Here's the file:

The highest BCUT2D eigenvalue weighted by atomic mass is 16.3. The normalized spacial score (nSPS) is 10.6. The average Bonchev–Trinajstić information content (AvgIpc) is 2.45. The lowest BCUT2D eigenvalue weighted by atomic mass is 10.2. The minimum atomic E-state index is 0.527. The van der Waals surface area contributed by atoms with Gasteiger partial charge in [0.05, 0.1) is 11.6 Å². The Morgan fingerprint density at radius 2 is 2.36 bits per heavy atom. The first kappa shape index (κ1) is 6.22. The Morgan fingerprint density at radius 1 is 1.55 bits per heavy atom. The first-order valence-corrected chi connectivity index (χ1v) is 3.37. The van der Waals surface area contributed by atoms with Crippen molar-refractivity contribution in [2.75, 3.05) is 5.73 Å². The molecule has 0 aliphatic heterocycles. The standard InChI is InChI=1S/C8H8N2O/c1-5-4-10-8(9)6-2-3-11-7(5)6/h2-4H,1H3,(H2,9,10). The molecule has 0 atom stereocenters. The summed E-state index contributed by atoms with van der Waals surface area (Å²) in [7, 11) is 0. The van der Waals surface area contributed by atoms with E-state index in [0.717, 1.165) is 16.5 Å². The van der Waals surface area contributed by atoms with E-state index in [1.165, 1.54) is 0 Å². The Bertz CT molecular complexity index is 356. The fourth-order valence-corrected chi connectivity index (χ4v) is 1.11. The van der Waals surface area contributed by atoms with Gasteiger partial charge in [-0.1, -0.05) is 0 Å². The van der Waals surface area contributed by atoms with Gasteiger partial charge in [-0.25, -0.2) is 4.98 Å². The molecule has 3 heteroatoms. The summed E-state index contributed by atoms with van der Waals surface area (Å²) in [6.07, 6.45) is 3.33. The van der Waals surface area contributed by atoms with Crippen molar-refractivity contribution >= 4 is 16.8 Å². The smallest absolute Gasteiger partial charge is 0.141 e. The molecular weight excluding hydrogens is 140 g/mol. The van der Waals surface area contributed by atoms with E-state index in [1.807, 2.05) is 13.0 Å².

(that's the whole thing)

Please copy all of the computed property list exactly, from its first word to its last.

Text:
The highest BCUT2D eigenvalue weighted by atomic mass is 16.3. The normalized spacial score (nSPS) is 10.6. The average Bonchev–Trinajstić information content (AvgIpc) is 2.45. The lowest BCUT2D eigenvalue weighted by atomic mass is 10.2. The minimum atomic E-state index is 0.527. The van der Waals surface area contributed by atoms with Gasteiger partial charge in [0.05, 0.1) is 11.6 Å². The Morgan fingerprint density at radius 2 is 2.36 bits per heavy atom. The first kappa shape index (κ1) is 6.22. The Morgan fingerprint density at radius 1 is 1.55 bits per heavy atom. The first-order valence-corrected chi connectivity index (χ1v) is 3.37. The van der Waals surface area contributed by atoms with Crippen molar-refractivity contribution in [2.75, 3.05) is 5.73 Å². The molecule has 0 aliphatic heterocycles. The standard InChI is InChI=1S/C8H8N2O/c1-5-4-10-8(9)6-2-3-11-7(5)6/h2-4H,1H3,(H2,9,10). The molecule has 0 atom stereocenters. The summed E-state index contributed by atoms with van der Waals surface area (Å²) in [7, 11) is 0. The van der Waals surface area contributed by atoms with E-state index in [0.717, 1.165) is 16.5 Å². The van der Waals surface area contributed by atoms with E-state index in [1.165, 1.54) is 0 Å². The Bertz CT molecular complexity index is 356. The fourth-order valence-corrected chi connectivity index (χ4v) is 1.11. The van der Waals surface area contributed by atoms with Gasteiger partial charge in [-0.1, -0.05) is 0 Å². The van der Waals surface area contributed by atoms with Gasteiger partial charge in [-0.25, -0.2) is 4.98 Å². The molecule has 3 heteroatoms. The summed E-state index contributed by atoms with van der Waals surface area (Å²) in [6.07, 6.45) is 3.33. The van der Waals surface area contributed by atoms with Crippen molar-refractivity contribution >= 4 is 16.8 Å². The smallest absolute Gasteiger partial charge is 0.141 e. The molecular weight excluding hydrogens is 140 g/mol. The van der Waals surface area contributed by atoms with E-state index in [1.807, 2.05) is 13.0 Å².